Just outside Austin at a place called Hudson’s on the Bend, chef Jeff Blank serves up solid, savory country fare—sophisticated food that sticks to your ribs.
By this time of year in the Hill Country west of Austin, the white flowers of the wild yucca and the pink-and-white blossoms of the plum trees are blooming in the back yard of Hudson’s on the Bend, Jeff Blank’s ranch house turned restaurant. On a mild spring morning the robust, red-haired Blank, wearing a white chef’s shirt and black-and-white-checked pants, rushes out to gather the edible blossoms. Stumbling over rusty old horseshoes, with no time to take in the peaceful view of the surrounding hills, he roams into the fragrant cedar and juniper bushes beyond the back parking lot to pick the yucca flowers that grow candelabralike from the desert plant.
Blank and his co-chef, Robert Hughes, use the flowers to garnish regional dishes that have won national attention for their homey three-year-old country restaurant. Smoked game, smoked fish, smoked just about anything, and abundant amounts of fresh vegetables and herbs are the trademarks of Blank’s wildly imaginative cuisine, which, appropriately enough for this part of the country, swings from Mexican dishes to German food. In recent months the up-and-coming Blank has garnered notices for his hearty, unpretentious Southwestern cooking in the New York Times and high-style M magazine and has appeared in the PBS series Great Chefs of the West. The publicity has brought the hardworking Blank and his small staff long-distance reservations from both coasts.
Four years ago Blank and his wife, Debby, were looking for a new restaurant concept and a new start. The chef, now 37, got his first taste of restaurant management during high school, when he managed the Beef’n Bun at Austin’s Lakeway Marina and hired his future wife to cook burgers. After attending hotel school at Oklahoma State University, Blank met chef Gert Rausch, a German trained in Europe and the founder of Austin’s Courtyard restaurant. Blank kicked around in various restaurants and eventually teamed up with Rausch and Robert Hughes, an old friend who had worked with Rausch, to open a restaurant in the Colorado ski country. But the snow failed to fall that winter of 1978; the restaurant closed. So Hughes took a sabbatical from the restaurant business (he went to Georgia to sell auto parts), and Blank managed a restaurant chain in Dallas, Houston, and San Antonio.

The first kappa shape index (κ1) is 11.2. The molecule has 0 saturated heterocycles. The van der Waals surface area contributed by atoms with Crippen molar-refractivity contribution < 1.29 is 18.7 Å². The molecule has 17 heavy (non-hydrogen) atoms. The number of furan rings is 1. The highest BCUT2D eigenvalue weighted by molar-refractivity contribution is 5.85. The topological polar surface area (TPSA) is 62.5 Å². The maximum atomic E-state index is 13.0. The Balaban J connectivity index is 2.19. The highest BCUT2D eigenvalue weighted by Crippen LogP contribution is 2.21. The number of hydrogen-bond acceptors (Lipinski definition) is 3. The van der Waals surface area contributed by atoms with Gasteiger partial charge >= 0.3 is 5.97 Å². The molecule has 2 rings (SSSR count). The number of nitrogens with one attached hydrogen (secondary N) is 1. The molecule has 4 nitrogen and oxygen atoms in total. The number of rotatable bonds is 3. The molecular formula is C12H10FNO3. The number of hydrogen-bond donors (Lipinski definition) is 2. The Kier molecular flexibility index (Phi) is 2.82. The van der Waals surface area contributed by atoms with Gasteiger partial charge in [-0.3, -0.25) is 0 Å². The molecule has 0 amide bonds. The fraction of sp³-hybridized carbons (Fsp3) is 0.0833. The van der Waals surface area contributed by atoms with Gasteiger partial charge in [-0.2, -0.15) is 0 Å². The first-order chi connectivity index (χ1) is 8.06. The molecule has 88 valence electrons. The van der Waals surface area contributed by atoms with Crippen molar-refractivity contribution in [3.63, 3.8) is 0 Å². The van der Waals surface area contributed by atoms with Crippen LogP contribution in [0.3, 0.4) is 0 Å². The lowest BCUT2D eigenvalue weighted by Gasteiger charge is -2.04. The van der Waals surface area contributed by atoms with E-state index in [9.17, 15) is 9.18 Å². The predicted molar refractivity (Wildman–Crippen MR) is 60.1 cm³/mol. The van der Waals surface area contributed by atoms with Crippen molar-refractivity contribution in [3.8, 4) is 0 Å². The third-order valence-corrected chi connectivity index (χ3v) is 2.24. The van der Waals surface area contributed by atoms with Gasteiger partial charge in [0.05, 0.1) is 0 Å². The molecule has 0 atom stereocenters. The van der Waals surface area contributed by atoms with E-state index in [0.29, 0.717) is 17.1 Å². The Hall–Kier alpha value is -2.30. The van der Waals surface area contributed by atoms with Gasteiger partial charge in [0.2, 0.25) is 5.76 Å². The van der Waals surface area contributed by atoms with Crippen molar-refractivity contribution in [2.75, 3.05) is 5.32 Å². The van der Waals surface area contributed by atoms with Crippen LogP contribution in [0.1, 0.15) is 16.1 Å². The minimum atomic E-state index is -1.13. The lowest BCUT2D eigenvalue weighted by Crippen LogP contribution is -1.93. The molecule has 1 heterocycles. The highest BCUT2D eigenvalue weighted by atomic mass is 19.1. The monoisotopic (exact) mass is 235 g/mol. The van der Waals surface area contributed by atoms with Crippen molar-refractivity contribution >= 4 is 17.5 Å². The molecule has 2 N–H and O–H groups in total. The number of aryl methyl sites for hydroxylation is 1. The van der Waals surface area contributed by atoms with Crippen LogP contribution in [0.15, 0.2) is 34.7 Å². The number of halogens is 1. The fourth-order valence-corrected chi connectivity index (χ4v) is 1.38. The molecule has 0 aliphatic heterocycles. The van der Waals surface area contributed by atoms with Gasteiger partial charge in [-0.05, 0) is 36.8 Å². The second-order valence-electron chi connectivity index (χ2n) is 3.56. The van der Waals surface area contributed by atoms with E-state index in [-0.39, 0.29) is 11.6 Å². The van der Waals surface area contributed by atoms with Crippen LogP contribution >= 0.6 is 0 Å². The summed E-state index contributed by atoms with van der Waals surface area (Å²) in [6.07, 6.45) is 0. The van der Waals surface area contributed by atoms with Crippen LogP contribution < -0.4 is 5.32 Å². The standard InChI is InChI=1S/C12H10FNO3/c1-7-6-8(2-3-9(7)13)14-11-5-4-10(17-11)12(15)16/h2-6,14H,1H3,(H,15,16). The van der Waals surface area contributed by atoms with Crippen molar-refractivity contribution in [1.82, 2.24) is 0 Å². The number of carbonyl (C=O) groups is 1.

Then one day in 1984, while Blank was driving down Ranch Road 620 through the summer and retirement communities bordering Lake Travis about fifteen miles outside of Austin, he spied the ranch house near Hudson Bend Road. Blank got a group of investment partners to buy the old place and put in a septic tank, turned the garage into a kitchen, built a small oil-barrel smoker in the backyard, and gradually cultivated an extensive herb garden. He named the place Hudson’s on the Bend after a family that had held a large area of nearby land. Within a short time, Blank had his own nationally famous kitchen.
Looking like a forties roadhouse, the rambling limestone restaurant has a sun porch and a romantic backyard terrace furnished with tables and chairs and pots of flowers and ferns. The herb garden, from which Blank and Hughes borrow liberally, was built in part out of a concrete minnow pond the pervious owners had used for raising bait. The chefs choose from a healthy supply of sage, chives, rosemary, pungent Mexican oregano and Mexican marigold, aromatic lemon verbena and lemon balm, and several different kinds of thyme, mint, and basil. Dill or basil planted alongside the house, when added sparingly to Hughes’s white-wine sauce, help create a delicious accompaniment to fresh redfish or swordfish from the Gulf, as does a fish sauce made from the tart green leaves of sorrel. Later, after summer has arrived, Blank and Hughes will use the plum fruit to make dishes like German plum cake and the peaches from the backyard trees for a duck sauce.
How much a day’s menu at Hudson’s on the Bend leans toward Mexican chile sauces, German schnitzel, or classic beurre blanc (plainspoken Texans Blank and Hughes prefer to call it “white sauce”) depends on the cooks’ moods and the availability of ingredients. Blank’s smoked mallard with champagne-grape sauce might even be served with guacamole, pico de gallo, chips, and hot German potato salad. Or a Belgian white chocolate mole sauce might do for a while until Hughes, who prepares fifteen to twenty fresh sauces daily, gets tired of it or runs out of white chocolate – at which point he might come up with an idea like smoked-turkey-and-venison enchiladas.